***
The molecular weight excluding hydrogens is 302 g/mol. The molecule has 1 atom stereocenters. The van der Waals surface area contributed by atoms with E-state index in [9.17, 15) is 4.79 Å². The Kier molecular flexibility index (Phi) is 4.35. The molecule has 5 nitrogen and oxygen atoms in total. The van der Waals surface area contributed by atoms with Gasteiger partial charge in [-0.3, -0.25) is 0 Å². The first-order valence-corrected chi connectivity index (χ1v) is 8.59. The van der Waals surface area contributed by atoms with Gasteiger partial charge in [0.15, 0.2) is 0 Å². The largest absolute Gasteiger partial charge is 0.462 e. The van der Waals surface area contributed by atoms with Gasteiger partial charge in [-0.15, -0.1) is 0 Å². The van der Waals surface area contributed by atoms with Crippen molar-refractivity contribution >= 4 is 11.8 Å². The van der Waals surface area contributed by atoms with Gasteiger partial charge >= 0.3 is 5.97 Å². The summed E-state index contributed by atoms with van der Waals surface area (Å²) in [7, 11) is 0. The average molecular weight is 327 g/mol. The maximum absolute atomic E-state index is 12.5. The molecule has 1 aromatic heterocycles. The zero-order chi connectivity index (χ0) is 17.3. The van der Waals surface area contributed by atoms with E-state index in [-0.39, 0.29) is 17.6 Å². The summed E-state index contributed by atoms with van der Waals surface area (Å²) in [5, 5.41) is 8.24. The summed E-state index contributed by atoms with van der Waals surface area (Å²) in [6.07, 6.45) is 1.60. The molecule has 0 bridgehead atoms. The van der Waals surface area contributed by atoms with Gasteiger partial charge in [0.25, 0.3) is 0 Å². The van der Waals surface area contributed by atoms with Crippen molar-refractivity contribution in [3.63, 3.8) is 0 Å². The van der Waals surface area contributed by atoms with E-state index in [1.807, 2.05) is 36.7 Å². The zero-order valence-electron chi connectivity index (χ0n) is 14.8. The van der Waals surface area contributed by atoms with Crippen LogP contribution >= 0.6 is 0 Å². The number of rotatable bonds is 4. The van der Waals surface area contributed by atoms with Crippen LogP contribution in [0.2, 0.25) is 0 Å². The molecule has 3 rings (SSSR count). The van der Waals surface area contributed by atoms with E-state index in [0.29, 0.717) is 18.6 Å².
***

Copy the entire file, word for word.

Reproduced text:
The molecular weight excluding hydrogens is 302 g/mol. The molecule has 1 atom stereocenters. The van der Waals surface area contributed by atoms with E-state index in [9.17, 15) is 4.79 Å². The Kier molecular flexibility index (Phi) is 4.35. The molecule has 5 nitrogen and oxygen atoms in total. The van der Waals surface area contributed by atoms with Gasteiger partial charge in [-0.3, -0.25) is 0 Å². The first-order valence-corrected chi connectivity index (χ1v) is 8.59. The van der Waals surface area contributed by atoms with Gasteiger partial charge in [0.15, 0.2) is 0 Å². The largest absolute Gasteiger partial charge is 0.462 e. The van der Waals surface area contributed by atoms with Gasteiger partial charge in [-0.15, -0.1) is 0 Å². The van der Waals surface area contributed by atoms with Crippen molar-refractivity contribution >= 4 is 11.8 Å². The van der Waals surface area contributed by atoms with Gasteiger partial charge >= 0.3 is 5.97 Å². The summed E-state index contributed by atoms with van der Waals surface area (Å²) in [7, 11) is 0. The average molecular weight is 327 g/mol. The maximum absolute atomic E-state index is 12.5. The molecule has 1 aromatic heterocycles. The zero-order chi connectivity index (χ0) is 17.3. The van der Waals surface area contributed by atoms with E-state index in [-0.39, 0.29) is 17.6 Å². The summed E-state index contributed by atoms with van der Waals surface area (Å²) in [5, 5.41) is 8.24. The summed E-state index contributed by atoms with van der Waals surface area (Å²) in [6.07, 6.45) is 1.60. The molecule has 0 bridgehead atoms. The van der Waals surface area contributed by atoms with Gasteiger partial charge in [0.25, 0.3) is 0 Å². The van der Waals surface area contributed by atoms with Crippen molar-refractivity contribution in [3.63, 3.8) is 0 Å². The van der Waals surface area contributed by atoms with E-state index in [1.807, 2.05) is 36.7 Å². The zero-order valence-electron chi connectivity index (χ0n) is 14.8. The van der Waals surface area contributed by atoms with Crippen LogP contribution >= 0.6 is 0 Å². The number of rotatable bonds is 4. The van der Waals surface area contributed by atoms with Crippen LogP contribution in [0.2, 0.25) is 0 Å². The molecule has 3 rings (SSSR count). The van der Waals surface area contributed by atoms with E-state index in [0.29, 0.717) is 18.6 Å².